De Vlamingh's log talks about the island as follows: 'I felt great pleasure in admiring the island, which is a very pleasant place. Here it seems nature
has spared nothing to render this isle delightful above all others I have ever seen. It is well disposed for the support of man, having wood and stone and
lime for building houses, and wanting only labourers to cultivate these fine plains where one finds salt in abundance, while the coast swarms with fish.
There one hears the chatter of birds, which makes these odorous woods resound with their sweet songs.'
The word 'odorous' is a bit misleading, as in English it tends to mean smelly, De Vlamingh actually meant perfumed.
Next Vlamingh explored and named the Swan River after the large flocks of black swans which inhabited the area. The original name was actually Swartte
Swaane Drift, Black Swan River, (quoted as Swaanerivier in some sources).
As black swans were unknown in Europe he ordered his men to catch some and three were taken aboard ship. Sadly they died soon after reaching Java.
As they explored the area around the Swan River some of the crew ate Zamia Palm nuts, they had probably seen the remnants of these in Aboriginal campsites.
Unfortunately for the crew, they did not know how to properly prepare the nuts and were very ill as a result. They had also tried to make contact with the
local Aborigines but were never able to get more than just a glimpse of the elusive locals.
After completing the exploration of the Swan River and finding nothing of value the expedition continued north along the coast to the Shark Bay area. He named
Steep Point (Steyl Hoeck) and landed on Dirk Hartog Island where the inscribed plate left by Hartog was found. The plate was taken aboard the Geelvinck
and Vlamingh had his own plate inscribed and placed up on the cliff. 104 years later the plate left by Vlamingh was found by a sailor from the French ship
Naturaliste. 17 years on, another Frenchman, Louis de Freycinet, found it again and removed it but it was then lost. (The plate was re-discovered in 1940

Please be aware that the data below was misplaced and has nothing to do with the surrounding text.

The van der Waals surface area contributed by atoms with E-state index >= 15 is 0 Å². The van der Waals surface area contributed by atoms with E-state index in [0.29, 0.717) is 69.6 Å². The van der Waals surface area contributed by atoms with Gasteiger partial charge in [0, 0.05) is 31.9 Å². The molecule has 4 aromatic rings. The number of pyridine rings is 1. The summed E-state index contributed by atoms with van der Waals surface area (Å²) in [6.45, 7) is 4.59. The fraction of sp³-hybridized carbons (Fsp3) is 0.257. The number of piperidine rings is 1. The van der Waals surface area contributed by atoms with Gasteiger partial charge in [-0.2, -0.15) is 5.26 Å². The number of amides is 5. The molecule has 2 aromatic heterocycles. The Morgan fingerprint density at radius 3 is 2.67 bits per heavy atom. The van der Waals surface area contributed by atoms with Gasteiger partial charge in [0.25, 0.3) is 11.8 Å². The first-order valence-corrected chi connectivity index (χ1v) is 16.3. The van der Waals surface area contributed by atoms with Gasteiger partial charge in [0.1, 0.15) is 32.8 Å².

and was eventually returned to W.A.)
The expedition sailed north once more to North West Cape but the land became even more barren and hostile. After he sailed away there are few clues to what became
of Vlamingh when he returned home. Vlamingh had not been impressed with the south land and wrote: 'I found neither good country, nor did I see anything of note.'
No references to Vlamingh can be found after 1698 and it is presumed that he may have died then or shortly afterward. Nicholas Wittsen, one of the most senior
Directors of the V.O.C., wrote scathingly that Vlamingh had been 'overmuch inclined to drinking... ...not gone much ashore... ...stayed nowhere longer than
three days...' and '...wasted his time at the Cape with feasting and merrymaking.'
Some time later Vlamingh's efforts in mapping the west coast of Australia were finally recognised as having much merit.
* - Vlamingh's date of death is unknown. He may have lived past 1698 but there are no records to confirm this.
1640 - Baptised November 28th.
1664 - Sailed to Nova Zembla.
1668 - Married Willempie Cornelison December 2nd.
1688 - Joined the VOC Dutch East India Company.
1688 - First voyage to Batavia November 26th.
1690 - Returned to Holland in May.
1694 - Second voyage to Batavia January 7th.
1695 - Returned to Holland August 23rd.
1696 - May 3rd. Commanded a rescue mission to Australia's west coast to look for survivors of the Ridderschap van Holland.
1696 - Sighted Rottnest Island on December 29th. (Landed on the 31st.)
1697 - Explored some of the mainland from January 5th and went up the Swan River on January 10th.
1697 - Sailed north on January 13th.
1697 - Landed on Dirk Hartog Island on February 4th.
1698 - Sailed for Holland from the East Indies of February 3rd.
1698 - Ships arrived in Amsterdam on August 16th.
1698 - Thought to have died around this time and it is unknown whether he arrived with his ships.
Links to more information:
Willem de Vlamingh
Vlamingh, Willem de (?-?)
Willem De Vlamingh